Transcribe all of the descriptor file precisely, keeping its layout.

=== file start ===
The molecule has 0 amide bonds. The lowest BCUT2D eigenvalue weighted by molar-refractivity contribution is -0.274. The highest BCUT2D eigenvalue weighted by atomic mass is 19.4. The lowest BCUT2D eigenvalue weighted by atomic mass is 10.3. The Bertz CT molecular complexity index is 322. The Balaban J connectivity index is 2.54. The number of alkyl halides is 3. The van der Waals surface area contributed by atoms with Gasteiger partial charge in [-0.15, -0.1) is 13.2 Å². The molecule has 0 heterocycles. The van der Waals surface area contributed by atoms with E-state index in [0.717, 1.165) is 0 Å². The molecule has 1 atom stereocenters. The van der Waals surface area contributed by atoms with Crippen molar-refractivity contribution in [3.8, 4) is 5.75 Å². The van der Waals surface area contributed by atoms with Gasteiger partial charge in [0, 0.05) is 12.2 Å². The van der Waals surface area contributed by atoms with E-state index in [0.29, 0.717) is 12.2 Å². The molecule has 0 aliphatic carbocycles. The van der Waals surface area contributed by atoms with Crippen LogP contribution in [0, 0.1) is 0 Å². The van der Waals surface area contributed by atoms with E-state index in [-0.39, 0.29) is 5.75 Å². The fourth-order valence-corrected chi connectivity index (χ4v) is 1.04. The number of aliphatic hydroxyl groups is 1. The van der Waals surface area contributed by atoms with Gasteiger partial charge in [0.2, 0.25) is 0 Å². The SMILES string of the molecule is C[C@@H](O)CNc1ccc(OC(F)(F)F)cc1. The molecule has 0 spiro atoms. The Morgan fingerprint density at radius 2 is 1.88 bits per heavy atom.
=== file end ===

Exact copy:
The molecule has 0 amide bonds. The lowest BCUT2D eigenvalue weighted by molar-refractivity contribution is -0.274. The highest BCUT2D eigenvalue weighted by atomic mass is 19.4. The lowest BCUT2D eigenvalue weighted by atomic mass is 10.3. The Bertz CT molecular complexity index is 322. The Balaban J connectivity index is 2.54. The number of alkyl halides is 3. The van der Waals surface area contributed by atoms with Gasteiger partial charge in [-0.15, -0.1) is 13.2 Å². The molecule has 0 heterocycles. The van der Waals surface area contributed by atoms with E-state index in [0.717, 1.165) is 0 Å². The molecule has 1 atom stereocenters. The van der Waals surface area contributed by atoms with Crippen molar-refractivity contribution in [3.8, 4) is 5.75 Å². The van der Waals surface area contributed by atoms with Gasteiger partial charge in [0, 0.05) is 12.2 Å². The van der Waals surface area contributed by atoms with E-state index in [0.29, 0.717) is 12.2 Å². The molecule has 0 aliphatic carbocycles. The van der Waals surface area contributed by atoms with Crippen LogP contribution in [0, 0.1) is 0 Å². The van der Waals surface area contributed by atoms with E-state index in [-0.39, 0.29) is 5.75 Å². The fourth-order valence-corrected chi connectivity index (χ4v) is 1.04. The number of aliphatic hydroxyl groups is 1. The van der Waals surface area contributed by atoms with Gasteiger partial charge in [0.2, 0.25) is 0 Å². The SMILES string of the molecule is C[C@@H](O)CNc1ccc(OC(F)(F)F)cc1. The molecule has 0 spiro atoms. The Morgan fingerprint density at radius 2 is 1.88 bits per heavy atom.